Pascal de Santa Barbara Ph.D. Biology-Health

Course and current status

Academic Degrees

2005: Habilitation à Diriger les Recherches (HDR), University of Montpellier I, France.

1995-1998: Ph.D. in Molecular and Cell Biology, University of Montpellier I, Institute of Human Genetic, UPR1142 CNRS, Montpellier, France (Advisor: Pr. Philippe Berta).

 

Appointments

Since 2011: Team Leader, INSERM. Research Scientist (DR2), INSERM U1046, Physiology and Experimental Biology of Heart and Muscles, Montpellier, France. Director: Pr. Jacques Mercier.

2007-2010: Group Leader, INSERM. Research Scientist (CR1), INSERM ERI25, Muscle and Pathologies, Montpellier, France. Director: Pr. Jacques Mercier.

2004-2006: INSERM Research Scientist (CR1), Institute of Human Genetic, UPR1142 CNRS, Montpellier, France (Advisor: Pr. Philippe Berta).

2002-2004: Post-doctoral fellow, Institute of Human Genetic, UPR1142 CNRS, Montpellier, France (Advisor: Pr. Philippe Berta).

1999-2001: Post-doctoral fellow, Harvard Medical School, Massachusetts General Hospital, Boston, MA, USA (Advisor: Dr. Drucilla Jane Roberts).

 

Honors and Awards

2010 : Prize « Chercheur d'Avenir », Région Languedoc-Roussillon, INSERM U1046, Montpellier, France.

2002-2003 : Postdoctoral fellowship, ARC, Institute of Human Genetic, UPR1142 CNRS, Montpellier, France.

2000-2001 : Postdoctoral fellowship, American Foundation for Urologic Diseases (AFUD), Harvard Medical School, Massachusetts General Hospital, Boston, MA, USA.

1999 : Postdoctoral fellowship, ARC, Harvard Medical School, Massachusetts General Hospital, Boston, MA, USA.

Scientific summary

The motility of the digestive tract is ensured by the coordinated contraction of the smooth muscle under the control of the autonomous enteric nervous system (ENS) and the interstitial cells of Cajal (ICC). The dysfunction of even just one cell type can be responsible to the development of gastrointestinal neuromuscular pathology (GINMD) in infants and adults. We showed that molecular pathways involved during the embryonic development of visceral smooth muscle cell such as FGF and BMP pathways are altered and that their misexpression may be responsible for GINMD.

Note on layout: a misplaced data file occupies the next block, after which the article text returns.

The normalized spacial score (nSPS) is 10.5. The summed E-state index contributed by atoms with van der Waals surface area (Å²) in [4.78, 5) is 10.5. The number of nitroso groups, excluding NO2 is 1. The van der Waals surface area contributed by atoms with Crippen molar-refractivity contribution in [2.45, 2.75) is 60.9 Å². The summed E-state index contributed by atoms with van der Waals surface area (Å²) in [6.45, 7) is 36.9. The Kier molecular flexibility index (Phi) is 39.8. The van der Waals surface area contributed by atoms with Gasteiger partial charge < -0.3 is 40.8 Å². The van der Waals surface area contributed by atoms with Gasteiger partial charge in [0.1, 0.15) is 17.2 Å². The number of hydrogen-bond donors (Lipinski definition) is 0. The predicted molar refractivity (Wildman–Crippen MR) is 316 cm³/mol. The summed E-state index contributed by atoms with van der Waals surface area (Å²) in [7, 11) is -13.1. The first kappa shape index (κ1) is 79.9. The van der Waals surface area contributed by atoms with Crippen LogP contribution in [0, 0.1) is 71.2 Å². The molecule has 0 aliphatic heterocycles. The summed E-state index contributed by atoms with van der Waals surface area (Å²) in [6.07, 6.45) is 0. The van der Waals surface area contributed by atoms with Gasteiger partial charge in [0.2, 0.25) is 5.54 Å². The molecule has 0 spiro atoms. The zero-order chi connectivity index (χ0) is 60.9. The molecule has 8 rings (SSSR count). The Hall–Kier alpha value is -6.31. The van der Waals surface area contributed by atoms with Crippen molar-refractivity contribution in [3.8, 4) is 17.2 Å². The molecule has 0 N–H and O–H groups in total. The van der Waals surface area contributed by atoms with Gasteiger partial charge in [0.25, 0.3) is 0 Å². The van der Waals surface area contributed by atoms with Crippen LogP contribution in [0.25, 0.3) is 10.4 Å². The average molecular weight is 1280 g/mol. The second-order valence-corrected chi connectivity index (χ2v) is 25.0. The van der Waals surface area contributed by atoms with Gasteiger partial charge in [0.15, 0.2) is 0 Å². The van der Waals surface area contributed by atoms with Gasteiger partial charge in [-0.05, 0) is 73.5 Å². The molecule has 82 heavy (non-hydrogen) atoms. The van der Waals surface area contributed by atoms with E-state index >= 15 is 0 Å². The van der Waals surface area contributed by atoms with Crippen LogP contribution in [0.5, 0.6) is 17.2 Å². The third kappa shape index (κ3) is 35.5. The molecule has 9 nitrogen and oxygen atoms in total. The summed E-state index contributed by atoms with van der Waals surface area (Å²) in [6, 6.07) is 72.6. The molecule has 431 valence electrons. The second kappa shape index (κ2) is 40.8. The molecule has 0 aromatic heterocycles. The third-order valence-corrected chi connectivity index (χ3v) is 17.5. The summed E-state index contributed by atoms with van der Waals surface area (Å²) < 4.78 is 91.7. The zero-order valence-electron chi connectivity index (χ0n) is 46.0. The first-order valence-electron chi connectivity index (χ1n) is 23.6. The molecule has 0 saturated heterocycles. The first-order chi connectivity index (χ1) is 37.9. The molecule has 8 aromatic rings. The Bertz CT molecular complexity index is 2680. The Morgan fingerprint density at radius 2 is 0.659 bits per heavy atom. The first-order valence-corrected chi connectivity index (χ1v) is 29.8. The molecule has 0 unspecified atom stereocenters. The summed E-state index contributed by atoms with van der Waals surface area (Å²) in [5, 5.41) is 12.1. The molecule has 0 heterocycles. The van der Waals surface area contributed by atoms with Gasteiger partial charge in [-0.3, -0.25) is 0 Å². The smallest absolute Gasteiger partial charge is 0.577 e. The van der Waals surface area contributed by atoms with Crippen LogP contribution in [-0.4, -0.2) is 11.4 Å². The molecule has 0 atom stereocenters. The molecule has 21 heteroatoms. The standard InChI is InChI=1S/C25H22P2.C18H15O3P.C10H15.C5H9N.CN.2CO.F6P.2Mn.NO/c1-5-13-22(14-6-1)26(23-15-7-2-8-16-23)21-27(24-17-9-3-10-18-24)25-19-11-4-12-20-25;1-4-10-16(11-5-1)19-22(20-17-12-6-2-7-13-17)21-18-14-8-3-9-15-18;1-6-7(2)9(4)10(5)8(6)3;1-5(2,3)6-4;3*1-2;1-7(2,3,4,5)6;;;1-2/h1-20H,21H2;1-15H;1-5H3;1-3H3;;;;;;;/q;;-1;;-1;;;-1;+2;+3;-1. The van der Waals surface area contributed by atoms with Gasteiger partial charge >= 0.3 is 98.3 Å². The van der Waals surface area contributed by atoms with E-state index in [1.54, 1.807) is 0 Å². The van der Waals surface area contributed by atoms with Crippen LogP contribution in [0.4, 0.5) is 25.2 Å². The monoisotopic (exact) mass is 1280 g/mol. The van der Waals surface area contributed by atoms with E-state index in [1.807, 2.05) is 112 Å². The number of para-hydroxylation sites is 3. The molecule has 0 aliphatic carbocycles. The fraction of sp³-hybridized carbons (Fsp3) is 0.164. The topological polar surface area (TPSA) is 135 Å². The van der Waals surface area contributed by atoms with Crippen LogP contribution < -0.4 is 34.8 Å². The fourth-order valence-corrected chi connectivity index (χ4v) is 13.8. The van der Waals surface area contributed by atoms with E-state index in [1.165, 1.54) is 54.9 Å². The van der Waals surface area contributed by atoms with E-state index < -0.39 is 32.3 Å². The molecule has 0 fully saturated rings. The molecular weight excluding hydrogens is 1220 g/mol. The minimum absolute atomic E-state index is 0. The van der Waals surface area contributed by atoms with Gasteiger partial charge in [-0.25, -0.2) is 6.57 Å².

The main focus of our research is to identify the molecular mechanisms that govern the development and differentiation of the visceral smooth muscle. Using both avian and mouse animal models, we investigate the function of BMP signaling pathway and RNA binding proteins during this process. Moreover, our interface with clinicians allows us to translate our findings into pathophysiology field.

With this approach, we aim to identify the molecular and cellular mechanisms that control the development of the colonic wall in order to understand the etiology of GINMP. From identified functional, cellular and molecular visceral smooth muscle abnormalities, we project to develop various therapeutic strategies to reduce muscle dysfunction and to correct motility disorders.

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